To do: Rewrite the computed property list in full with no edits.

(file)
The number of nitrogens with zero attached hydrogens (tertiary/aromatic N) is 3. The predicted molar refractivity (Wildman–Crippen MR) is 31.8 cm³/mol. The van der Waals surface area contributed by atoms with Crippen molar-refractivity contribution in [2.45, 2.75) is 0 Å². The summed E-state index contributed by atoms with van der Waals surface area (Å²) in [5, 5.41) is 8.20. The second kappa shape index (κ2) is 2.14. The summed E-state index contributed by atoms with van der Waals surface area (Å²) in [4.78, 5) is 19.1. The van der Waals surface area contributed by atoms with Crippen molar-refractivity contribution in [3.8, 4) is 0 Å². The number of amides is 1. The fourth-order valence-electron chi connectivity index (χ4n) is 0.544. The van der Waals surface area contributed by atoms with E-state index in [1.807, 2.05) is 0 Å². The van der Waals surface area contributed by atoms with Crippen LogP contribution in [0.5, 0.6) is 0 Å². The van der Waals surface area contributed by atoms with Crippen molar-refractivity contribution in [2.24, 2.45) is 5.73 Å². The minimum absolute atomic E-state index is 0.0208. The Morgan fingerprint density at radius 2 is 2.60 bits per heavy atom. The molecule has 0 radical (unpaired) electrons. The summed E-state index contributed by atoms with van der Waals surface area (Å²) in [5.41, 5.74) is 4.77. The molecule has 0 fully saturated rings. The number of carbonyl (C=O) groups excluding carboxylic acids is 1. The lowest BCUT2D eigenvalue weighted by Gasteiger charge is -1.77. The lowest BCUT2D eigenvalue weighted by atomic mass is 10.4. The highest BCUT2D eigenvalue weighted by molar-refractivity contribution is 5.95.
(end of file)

The number of nitrogens with zero attached hydrogens (tertiary/aromatic N) is 3. The predicted molar refractivity (Wildman–Crippen MR) is 31.8 cm³/mol. The van der Waals surface area contributed by atoms with Crippen molar-refractivity contribution in [2.45, 2.75) is 0 Å². The summed E-state index contributed by atoms with van der Waals surface area (Å²) in [5, 5.41) is 8.20. The second kappa shape index (κ2) is 2.14. The summed E-state index contributed by atoms with van der Waals surface area (Å²) in [4.78, 5) is 19.1. The van der Waals surface area contributed by atoms with Crippen molar-refractivity contribution in [3.8, 4) is 0 Å². The number of amides is 1. The fourth-order valence-electron chi connectivity index (χ4n) is 0.544. The van der Waals surface area contributed by atoms with E-state index in [1.807, 2.05) is 0 Å². The van der Waals surface area contributed by atoms with Crippen LogP contribution in [0.5, 0.6) is 0 Å². The van der Waals surface area contributed by atoms with Crippen molar-refractivity contribution in [2.24, 2.45) is 5.73 Å². The minimum absolute atomic E-state index is 0.0208. The Morgan fingerprint density at radius 2 is 2.60 bits per heavy atom. The molecule has 0 radical (unpaired) electrons. The summed E-state index contributed by atoms with van der Waals surface area (Å²) in [5.41, 5.74) is 4.77. The molecule has 0 fully saturated rings. The number of carbonyl (C=O) groups excluding carboxylic acids is 1. The lowest BCUT2D eigenvalue weighted by Gasteiger charge is -1.77. The lowest BCUT2D eigenvalue weighted by atomic mass is 10.4. The highest BCUT2D eigenvalue weighted by molar-refractivity contribution is 5.95.